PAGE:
Well, Apple and Google are among the Big Tech and its advisable to stay away from them. But, Epic had decided to go head-to-head with these tech giants. And then, the expected happened.
Fortnite was kicked off the App Store by Apple. Google followed suit. And this was big news as the game has been downloaded over 250 million times on iOS alone.
Did Epic sue Apple & Google?
It sure did.
Within hours of it’s removal from the App Store, Epic filed a lawsuit against Apple in the North District of California court accusing Apple of anti-competitive practices for app distribution and app-related payments. Epic does not want money in return. It just wants Apple to allow users to install apps and softwares on iPhones outside the confines of the App Store. The case against Google is yet to get into full swing beacuse with Google, it’s a different ball game. Android users have a choice of downloading apps from third party sources and bypass the 30% fees.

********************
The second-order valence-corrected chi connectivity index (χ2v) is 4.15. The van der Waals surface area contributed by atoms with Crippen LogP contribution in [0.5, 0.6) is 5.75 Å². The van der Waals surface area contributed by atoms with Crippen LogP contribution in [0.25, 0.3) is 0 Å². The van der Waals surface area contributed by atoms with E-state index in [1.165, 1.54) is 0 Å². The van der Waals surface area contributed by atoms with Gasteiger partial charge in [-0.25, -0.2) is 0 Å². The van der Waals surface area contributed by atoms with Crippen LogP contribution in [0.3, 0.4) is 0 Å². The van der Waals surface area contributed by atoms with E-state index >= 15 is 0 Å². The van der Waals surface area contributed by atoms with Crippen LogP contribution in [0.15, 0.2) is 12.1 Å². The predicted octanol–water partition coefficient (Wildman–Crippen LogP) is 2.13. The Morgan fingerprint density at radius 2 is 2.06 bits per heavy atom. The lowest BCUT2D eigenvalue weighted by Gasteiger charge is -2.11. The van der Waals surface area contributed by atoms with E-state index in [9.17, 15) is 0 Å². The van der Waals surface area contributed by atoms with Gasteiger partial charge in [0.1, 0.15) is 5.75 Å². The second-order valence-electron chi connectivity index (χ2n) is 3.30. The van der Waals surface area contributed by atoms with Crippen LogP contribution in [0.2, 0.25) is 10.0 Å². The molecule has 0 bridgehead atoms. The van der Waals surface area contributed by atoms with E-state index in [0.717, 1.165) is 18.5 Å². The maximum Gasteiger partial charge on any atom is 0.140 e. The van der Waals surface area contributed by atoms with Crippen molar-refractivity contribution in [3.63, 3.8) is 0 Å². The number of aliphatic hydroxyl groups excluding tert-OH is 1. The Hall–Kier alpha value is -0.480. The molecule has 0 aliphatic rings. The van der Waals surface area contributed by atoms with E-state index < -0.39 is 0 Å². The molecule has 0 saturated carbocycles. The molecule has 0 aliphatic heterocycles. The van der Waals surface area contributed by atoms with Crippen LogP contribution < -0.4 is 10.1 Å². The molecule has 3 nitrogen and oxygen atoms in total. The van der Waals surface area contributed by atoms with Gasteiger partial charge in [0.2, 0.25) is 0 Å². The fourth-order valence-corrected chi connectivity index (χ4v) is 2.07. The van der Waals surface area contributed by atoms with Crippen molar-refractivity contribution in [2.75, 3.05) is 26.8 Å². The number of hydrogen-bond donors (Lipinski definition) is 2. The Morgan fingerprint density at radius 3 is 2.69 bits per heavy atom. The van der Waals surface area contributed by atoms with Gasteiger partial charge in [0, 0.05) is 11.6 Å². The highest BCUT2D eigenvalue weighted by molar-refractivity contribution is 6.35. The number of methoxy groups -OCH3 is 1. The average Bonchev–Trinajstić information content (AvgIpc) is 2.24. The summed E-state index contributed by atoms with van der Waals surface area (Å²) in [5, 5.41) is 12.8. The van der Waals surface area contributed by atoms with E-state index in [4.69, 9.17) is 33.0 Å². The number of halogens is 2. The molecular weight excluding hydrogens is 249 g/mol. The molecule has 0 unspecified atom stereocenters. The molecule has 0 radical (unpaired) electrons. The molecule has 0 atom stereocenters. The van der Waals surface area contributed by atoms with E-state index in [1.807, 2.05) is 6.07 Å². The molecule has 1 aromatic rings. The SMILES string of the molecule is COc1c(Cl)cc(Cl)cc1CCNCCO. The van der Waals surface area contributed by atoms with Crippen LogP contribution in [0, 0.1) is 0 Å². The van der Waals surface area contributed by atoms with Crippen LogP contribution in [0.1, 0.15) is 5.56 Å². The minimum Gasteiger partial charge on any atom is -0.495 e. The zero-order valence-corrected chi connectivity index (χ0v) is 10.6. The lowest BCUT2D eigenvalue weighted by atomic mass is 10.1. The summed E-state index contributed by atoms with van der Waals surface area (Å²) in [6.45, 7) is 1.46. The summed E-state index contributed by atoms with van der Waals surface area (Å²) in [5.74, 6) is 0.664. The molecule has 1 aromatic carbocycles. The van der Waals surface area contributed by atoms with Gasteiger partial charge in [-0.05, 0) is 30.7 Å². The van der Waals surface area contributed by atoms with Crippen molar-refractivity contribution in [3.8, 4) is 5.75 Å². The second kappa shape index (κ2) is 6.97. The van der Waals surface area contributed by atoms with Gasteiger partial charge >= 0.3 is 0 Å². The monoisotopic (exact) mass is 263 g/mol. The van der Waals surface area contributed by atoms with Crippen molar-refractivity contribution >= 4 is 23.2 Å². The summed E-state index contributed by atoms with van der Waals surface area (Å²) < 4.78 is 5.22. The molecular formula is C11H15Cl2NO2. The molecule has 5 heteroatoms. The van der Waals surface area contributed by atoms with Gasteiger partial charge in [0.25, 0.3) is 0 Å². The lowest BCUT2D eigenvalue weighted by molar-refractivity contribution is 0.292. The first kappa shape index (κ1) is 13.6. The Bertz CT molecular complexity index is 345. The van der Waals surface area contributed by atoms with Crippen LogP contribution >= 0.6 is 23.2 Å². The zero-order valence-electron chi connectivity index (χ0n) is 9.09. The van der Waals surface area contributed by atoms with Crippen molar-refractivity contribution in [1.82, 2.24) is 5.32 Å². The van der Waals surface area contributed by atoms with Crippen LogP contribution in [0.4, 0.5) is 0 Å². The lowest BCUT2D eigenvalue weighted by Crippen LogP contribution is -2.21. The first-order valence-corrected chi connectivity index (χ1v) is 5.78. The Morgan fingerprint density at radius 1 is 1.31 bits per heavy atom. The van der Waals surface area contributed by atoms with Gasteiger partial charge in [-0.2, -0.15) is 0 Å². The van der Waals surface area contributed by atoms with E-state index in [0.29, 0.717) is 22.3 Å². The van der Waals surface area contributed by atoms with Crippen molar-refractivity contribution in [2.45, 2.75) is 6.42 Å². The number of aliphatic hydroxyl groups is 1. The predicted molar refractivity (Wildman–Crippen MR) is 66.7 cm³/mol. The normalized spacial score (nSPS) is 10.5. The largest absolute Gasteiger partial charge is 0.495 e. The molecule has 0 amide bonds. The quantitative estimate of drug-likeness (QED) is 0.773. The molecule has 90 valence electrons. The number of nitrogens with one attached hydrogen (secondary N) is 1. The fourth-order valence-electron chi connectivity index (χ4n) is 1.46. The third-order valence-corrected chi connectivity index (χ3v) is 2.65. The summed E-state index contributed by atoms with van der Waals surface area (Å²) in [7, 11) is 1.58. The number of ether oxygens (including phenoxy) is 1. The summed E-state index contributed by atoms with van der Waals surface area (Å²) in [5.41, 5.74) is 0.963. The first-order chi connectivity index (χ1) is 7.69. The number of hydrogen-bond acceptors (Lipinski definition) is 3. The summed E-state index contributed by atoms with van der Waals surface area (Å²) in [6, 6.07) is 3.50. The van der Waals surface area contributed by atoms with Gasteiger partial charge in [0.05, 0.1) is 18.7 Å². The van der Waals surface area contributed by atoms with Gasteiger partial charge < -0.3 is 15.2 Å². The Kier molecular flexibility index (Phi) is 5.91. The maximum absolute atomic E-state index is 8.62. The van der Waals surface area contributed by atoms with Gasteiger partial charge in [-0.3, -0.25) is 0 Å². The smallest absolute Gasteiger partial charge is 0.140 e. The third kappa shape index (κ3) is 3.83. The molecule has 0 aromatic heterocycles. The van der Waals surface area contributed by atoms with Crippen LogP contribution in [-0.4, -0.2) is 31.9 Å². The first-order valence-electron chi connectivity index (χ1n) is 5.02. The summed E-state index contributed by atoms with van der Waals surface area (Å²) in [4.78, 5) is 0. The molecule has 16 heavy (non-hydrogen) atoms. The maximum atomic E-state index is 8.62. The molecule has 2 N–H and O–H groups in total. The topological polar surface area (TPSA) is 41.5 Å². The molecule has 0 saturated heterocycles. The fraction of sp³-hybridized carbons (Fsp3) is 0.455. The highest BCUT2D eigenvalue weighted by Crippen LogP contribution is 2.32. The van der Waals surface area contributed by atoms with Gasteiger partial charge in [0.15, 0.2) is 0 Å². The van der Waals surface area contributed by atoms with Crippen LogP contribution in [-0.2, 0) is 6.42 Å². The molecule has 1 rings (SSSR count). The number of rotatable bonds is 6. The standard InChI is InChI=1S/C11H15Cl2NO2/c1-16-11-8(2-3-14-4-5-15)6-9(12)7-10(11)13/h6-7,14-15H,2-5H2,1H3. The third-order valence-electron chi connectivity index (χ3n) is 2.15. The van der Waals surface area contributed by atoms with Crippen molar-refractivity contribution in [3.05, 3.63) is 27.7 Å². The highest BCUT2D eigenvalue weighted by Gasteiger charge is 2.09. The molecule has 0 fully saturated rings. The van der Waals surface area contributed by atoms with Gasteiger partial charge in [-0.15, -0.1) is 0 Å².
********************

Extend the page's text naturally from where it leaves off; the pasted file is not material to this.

In it’s filing against Apple, Epic said:
To reach iOS users, Apple forces developers to agree to Apple’s unlawful terms contained in its Developer Agreement and to comply with Apple’s App Store Review Guidelines, including the requirement iOS developers distribute their apps through the App Store. These contractual provision unlawfully foreclose the iOS App Distribution Market to competitors and maintain Apple’s monopoly.
Epic just wants Apple to roll back it’s anti-competitive pracises and allow “fair competition”.
Apple’s reply to Epic Games read as follows: